Conservation Areas of Ausable Bayfield Conservation Authority (ABCA)
Ausable Bayfield Conservation Authority (ABCA) conservation area properties are considered islands of nature for visitors to appreciate and explore.
In addition to the passive recreation opportunities that ABCA properties provide, the properties are important environmental assets. Environmental benefits include flood retention and attenuation, mitigating downstream impacts of flooding; filters sediment and nutrients from the water, improving water quality; as well as providing habitat for wildlife, fish, and other aquatic species.
Click on the links to some of the conservation areas in this watershed.
For a list of permitted uses and prohibited uses click on ‘Permitted and Prohibited Uses’ at the link below:
For current property status and updates please visit this web page:
Conservation areas owned by ABCA are open seven days a week from sunrise to sunset, unless otherwise posted.
Ausable River Cut Conservation Area
This 13-hectare (32-acre) roadside park on the Ausable Cut offers hikers a challenging two-kilometre (1.2 mile) loop trail over a high sand dune – easy short-cuts are available. A shorter 0.5 km (0.3 mile) loop has a Children’s Story Walk installed in partnership with Lambton Country Library.
Bannockburn Conservation Area
Bannockburn Conservation Area is home to six different natural communities. Bannockburn Conservation Area offers 1.9 kilometres (1.2 miles) of hiking.
Clinton Conservation Area
Located on the south side of Clinton, this two-kilometre (1.2 mile) loop trail offers a pleasant walk along the Bayfield River. A picnic pavilion provides shelter and a popular place for families.
Crediton Conservation Area
This small conservation area is perfect for a picnic and features an off-leash dog park.
Lucan Conservation Area
Enjoy a short walk through upland hardwood forests and fishing in the Little Ausable River.
Morrison Dam Conservation Area (MDCA)
The Morrison Dam Trail offers four kilometres (2.5 miles) of walking and connects to the MacNaughton-Morrison Section of the South Huron Trail forming an eight-kilometre (five-mile) loop.
Parkhill Conservation Area
The Parkhill Conservation Area offers a boat launch, as well as a scenic lookout for picnicking and nature appreciation. The Parkhill Reservoir is the perfect spot for boating (non-motorized) and fishing.
Rock Glen Conservation Area (RGCA)
Experience this unique gem in the Ausable River Watershed. Search for fossils, enjoy the waterfall, hike the gorge, and visit the museum.
Zurich Conservation Area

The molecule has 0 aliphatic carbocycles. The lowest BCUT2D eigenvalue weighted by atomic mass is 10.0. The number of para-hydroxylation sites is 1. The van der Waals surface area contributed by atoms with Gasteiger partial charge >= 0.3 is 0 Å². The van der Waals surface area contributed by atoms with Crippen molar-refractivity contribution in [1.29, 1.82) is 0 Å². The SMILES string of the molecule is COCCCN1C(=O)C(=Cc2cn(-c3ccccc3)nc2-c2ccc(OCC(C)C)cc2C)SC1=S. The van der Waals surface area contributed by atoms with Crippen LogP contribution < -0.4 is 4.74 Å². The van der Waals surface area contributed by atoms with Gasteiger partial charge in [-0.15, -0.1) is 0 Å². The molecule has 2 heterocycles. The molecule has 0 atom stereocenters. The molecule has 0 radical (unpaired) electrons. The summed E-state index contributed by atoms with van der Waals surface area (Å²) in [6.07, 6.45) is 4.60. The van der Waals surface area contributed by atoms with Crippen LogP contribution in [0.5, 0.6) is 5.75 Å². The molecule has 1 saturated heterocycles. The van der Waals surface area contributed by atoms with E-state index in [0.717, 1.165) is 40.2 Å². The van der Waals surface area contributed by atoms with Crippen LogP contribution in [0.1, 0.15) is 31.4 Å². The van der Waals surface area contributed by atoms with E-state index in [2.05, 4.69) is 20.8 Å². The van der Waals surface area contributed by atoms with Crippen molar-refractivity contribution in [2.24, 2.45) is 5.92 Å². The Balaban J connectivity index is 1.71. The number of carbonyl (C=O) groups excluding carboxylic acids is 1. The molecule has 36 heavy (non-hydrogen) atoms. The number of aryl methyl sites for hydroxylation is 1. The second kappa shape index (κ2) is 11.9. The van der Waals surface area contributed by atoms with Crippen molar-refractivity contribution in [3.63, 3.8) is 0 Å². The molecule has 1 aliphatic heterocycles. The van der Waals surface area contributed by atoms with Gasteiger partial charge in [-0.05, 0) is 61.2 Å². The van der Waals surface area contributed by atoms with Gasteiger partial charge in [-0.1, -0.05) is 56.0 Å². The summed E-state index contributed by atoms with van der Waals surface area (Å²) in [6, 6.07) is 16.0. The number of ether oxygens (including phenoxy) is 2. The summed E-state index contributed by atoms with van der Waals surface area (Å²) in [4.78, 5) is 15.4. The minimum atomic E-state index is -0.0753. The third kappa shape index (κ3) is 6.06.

Located behind the baseball diamonds, the Zurich Conservation Area features a picnic pavilion.
Tips to Enjoy your Visit
Be aware of the following to help you enjoy your visit.
Poison Ivy is a common, native plant in the Ausable Bayfield Conservation Authority watershed.
‘Leaves of three, let it be. Berries white, take flight.’
Leaves may either have smooth edges or a few coarse teeth and may appear shiny. If you come into contact with Poison Ivy wash the affected area with hot soap and water as soon as possible, launder clothes in hot water.
Habitat: Open woods, fields and roadsides, disturbed areas.
Picture of Poison Ivy – Pending
Giant Hogweed is an invasive, non-native plant introduced from Asia. It has large, flat-topped to slightly dome-shaped flower (similar to Queen Anne’s Lace/Wild Carrot) and seed head and a bumpy or bristly stem. It can grow up to five metres in height. Skin contact with Giant Hogweed sap may cause severe skin rashes when exposed to sunlight.
Habitat: Roadsides, stream banks, waste areas, yards
Picture of Giant Hogweed – Pending
- Giant Hogweed Fact Sheet - PDF file download
Stinging Nettle is from half a metre tall to three metres in height. Stems and leaves are covered with short, stinging hairs which can cause irritation and inflammation if touched with bare skin. Flowers are in clusters with separate flowers attached by short stalks along a central stem about 1-7 centimetres (cm) long.
Picture of Stinging Nettle – Pending
Ticks are present in the Ausable Bayfield Conservation Authority watershed.
- Wear light-coloured clothing, so it’s easier to see ticks
- Wear closed-toed shoes
- Wear long-sleeved shirts
- Wear long pants, tucked into your socks
- Use insect repellent containing DEET
- After outdoor activity put your clothes in the dryer
Check yourself and your children:
- Behind your knees
- On your head
- In your belly button
- In your groin area
- In your underarm area
- On the back of your body – use a mirror, or ask someone to check for you
It’s a good idea to have a shower as soon as you can to wash off any ticks.
If you discover a tick on your body remove it, place the tick in a secure container and contact your local public health unit.
Directions for removal can be found here:
- Lyme disease and tick removal - The Province of Ontario
- Lyme Disease – Huron Perth Health Unit
- Lambton Public Health: What is Lyme disease?
- Lyme disease – Middlesex-London Health Unit